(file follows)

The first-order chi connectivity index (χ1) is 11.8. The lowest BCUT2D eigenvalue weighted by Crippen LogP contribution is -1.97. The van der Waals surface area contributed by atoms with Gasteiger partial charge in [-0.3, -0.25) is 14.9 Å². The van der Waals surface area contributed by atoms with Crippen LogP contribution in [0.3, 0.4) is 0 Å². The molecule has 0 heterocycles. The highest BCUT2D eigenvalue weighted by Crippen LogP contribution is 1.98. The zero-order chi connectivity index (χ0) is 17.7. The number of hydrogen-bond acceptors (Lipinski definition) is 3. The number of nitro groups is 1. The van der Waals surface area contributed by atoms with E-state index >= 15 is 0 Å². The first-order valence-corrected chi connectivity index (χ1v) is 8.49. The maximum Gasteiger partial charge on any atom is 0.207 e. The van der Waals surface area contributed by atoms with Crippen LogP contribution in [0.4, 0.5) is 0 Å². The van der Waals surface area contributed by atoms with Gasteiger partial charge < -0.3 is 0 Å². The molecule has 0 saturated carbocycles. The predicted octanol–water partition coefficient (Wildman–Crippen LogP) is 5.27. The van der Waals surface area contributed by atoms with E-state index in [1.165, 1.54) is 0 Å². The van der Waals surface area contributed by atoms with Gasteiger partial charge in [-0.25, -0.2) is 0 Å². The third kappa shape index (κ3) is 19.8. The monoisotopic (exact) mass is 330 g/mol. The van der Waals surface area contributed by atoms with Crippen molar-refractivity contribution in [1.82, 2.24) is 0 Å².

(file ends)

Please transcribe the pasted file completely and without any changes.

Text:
The first-order chi connectivity index (χ1) is 11.8. The lowest BCUT2D eigenvalue weighted by Crippen LogP contribution is -1.97. The van der Waals surface area contributed by atoms with Gasteiger partial charge in [-0.3, -0.25) is 14.9 Å². The van der Waals surface area contributed by atoms with Crippen LogP contribution in [0.3, 0.4) is 0 Å². The molecule has 0 heterocycles. The highest BCUT2D eigenvalue weighted by Crippen LogP contribution is 1.98. The zero-order chi connectivity index (χ0) is 17.7. The number of hydrogen-bond acceptors (Lipinski definition) is 3. The number of nitro groups is 1. The van der Waals surface area contributed by atoms with E-state index >= 15 is 0 Å². The first-order valence-corrected chi connectivity index (χ1v) is 8.49. The maximum Gasteiger partial charge on any atom is 0.207 e. The van der Waals surface area contributed by atoms with Crippen LogP contribution in [0.4, 0.5) is 0 Å². The van der Waals surface area contributed by atoms with Gasteiger partial charge < -0.3 is 0 Å². The molecule has 0 saturated carbocycles. The predicted octanol–water partition coefficient (Wildman–Crippen LogP) is 5.27. The van der Waals surface area contributed by atoms with E-state index in [1.165, 1.54) is 0 Å². The van der Waals surface area contributed by atoms with Gasteiger partial charge in [-0.25, -0.2) is 0 Å². The third kappa shape index (κ3) is 19.8. The monoisotopic (exact) mass is 330 g/mol. The van der Waals surface area contributed by atoms with Crippen molar-refractivity contribution in [1.82, 2.24) is 0 Å².